Types of Borrowing

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Using your Equity
Line of Credit
Interest in Advance


Choosing the right type of loan can make a difference in thousands of dollars; this applies not only to investment finance, but all types of finance.

By setting up a structure that allows you to make additional repayments and use your home loan like a savings account is one way to reduce the interest payable over the term of the loan.

For example, if you had a mortgage of $400,000 over 30 years and had a structure that allowed you to make additional repayments of $50 per week from the first month of taking out your loan, you could save $83,000 in interest or 5 years and 6 months off the term of your loan*. (*Figures based on interest rate of 5.15% and repayments of $503.68, this does not include any additional refinances or increases in loan term over the period of the loan).

The type of loan you take out will always depend on your current situation, for example – loans that allow you to manage and reduce tax, gearing and repayments.

Everyone is an “expert” when it comes to investment and tax advice, however, we @ wHere finance recommend that speaking with professionals like your accountant is always the best policy when it comes to investment finance. Your financial situation will in most cases be different to someone else’s and this is particularly important when considering investment relating to your superannuation.

Using your equity
There are a number of ways to structure your investment finance; one option is using the equity in your Principal Place of Residence (PPR). This can increase the amount you borrow and decreases the deposit you require and may also reduce the cost of lenders mortgage insurance. Advantages of this are;

  • Only one set of fees & charges
  • Less paperwork
  • Lower Loan to value ratio
  • One lender
  • Possible interest rate discounts

The key again is speaking with professionals who will understand your investment property goals and plan for such situations.

Line of Credit
Line of credit home loans are another popular way to purchase multiple investment properties.

As an alternative to using the equity in your home (PPR) to purchase your investment properties, you can have a separate line of credit facility for each property. You basically take out a line of credit against your PPR and use this as apart of a deposit to purchase your investment properties. This is mainly used by experienced investors as it allows them to purchase properties with ease and without the hassle of waiting for the lender to approve their purchase, plus, again reducing their costs by limiting the mortgage insurance payable. Again, like all loan types, it’s important to seek advice from a professional, something the team @ wHere finance can assist you with.

The reasons why you are purchasing your investment property, will infact be the reasoning for the structure and type of loan that suits your needs.

For example, if you still have a mortgage on your PPR and you aim to pay this off as fast as possible, you can leave your mortgage repayments on your PPR at Principal and Interest, and have the loan repayments on your investment property @ interest only. As the interest payable on your investment property is tax deductable, this allows you to keep the repayments at the lowest possible amount, and any additional money you have to pay off the home mortgage PPR.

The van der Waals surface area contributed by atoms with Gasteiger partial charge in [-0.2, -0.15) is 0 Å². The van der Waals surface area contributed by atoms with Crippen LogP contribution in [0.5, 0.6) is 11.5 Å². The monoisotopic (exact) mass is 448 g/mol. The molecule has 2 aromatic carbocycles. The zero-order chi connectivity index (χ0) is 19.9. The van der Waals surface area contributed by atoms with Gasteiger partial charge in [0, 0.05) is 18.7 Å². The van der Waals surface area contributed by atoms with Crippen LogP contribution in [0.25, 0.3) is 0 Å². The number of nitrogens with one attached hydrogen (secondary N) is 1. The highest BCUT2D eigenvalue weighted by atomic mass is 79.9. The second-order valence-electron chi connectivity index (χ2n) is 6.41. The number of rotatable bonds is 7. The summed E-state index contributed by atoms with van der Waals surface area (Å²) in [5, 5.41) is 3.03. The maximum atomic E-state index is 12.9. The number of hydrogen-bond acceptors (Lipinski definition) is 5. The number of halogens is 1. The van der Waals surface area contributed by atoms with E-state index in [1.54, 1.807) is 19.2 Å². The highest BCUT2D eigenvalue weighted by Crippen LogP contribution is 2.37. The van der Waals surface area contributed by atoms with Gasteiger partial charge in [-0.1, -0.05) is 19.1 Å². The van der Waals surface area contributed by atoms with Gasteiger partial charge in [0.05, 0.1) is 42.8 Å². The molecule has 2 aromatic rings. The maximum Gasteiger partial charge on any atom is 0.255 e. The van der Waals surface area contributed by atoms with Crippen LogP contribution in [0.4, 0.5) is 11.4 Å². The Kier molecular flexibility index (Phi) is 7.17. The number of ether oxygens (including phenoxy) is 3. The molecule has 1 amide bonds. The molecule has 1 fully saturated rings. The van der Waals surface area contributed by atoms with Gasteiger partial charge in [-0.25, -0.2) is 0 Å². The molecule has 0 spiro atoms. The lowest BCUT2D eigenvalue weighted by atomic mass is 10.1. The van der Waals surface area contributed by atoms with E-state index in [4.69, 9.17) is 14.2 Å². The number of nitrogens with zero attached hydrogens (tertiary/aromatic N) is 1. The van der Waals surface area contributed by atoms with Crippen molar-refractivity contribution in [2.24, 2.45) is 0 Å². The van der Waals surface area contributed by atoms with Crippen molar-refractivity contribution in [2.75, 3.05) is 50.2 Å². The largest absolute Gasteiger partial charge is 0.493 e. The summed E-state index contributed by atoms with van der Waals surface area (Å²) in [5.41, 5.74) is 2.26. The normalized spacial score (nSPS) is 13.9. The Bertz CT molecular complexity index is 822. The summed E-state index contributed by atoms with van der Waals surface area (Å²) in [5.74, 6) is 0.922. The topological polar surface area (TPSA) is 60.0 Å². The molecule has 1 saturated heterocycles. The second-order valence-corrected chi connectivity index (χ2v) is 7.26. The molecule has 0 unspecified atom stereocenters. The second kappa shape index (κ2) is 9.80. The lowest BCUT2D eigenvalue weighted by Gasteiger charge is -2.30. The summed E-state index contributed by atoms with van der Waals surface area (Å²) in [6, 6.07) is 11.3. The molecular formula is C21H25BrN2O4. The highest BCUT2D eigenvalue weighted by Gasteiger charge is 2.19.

If you don’t have a mortgage on your PPR, then making additional repayments on your investment loan is a wise move. By paying your investment property loan at a faster rate, this allows you to purchase future properties, using the equity in your investment property, rather than your home mortgage, or even just use the rental income as a passive income for yourself in the future.

Again, we @ wHere finance always recommend seeking the advice of your accountant, investment finance is so important to get it right, a difference in the structure and type of loan you go with can save or cost you thousands of dollars.

Interest in Advance
The third option is paying your interest in advance. Paying interest in advance basically means that you are paying the interest payable for a 12 month period in one lump sum before it is actually charged. This also allows you to claim the interest payable on your tax a year earlier than you would normally be able to. The loan term may range from 1-5 years depending on your lender. Paying interest in advance is only an option for those who are able to afford to pay the loan interest in a lump sum.

The extra money you save or earn because of the type of structure can help you to expand your property portfolio, undertake redevelopment projects, take advantage of the tax benefits of paying your interest in advance, finance renovations on your home, or even top up your superannuation.

To see other types of loans and what is right for you, see what type of loan is right for you. For advice or more information of what is the right loan for you, contact the team @ wHere finance.

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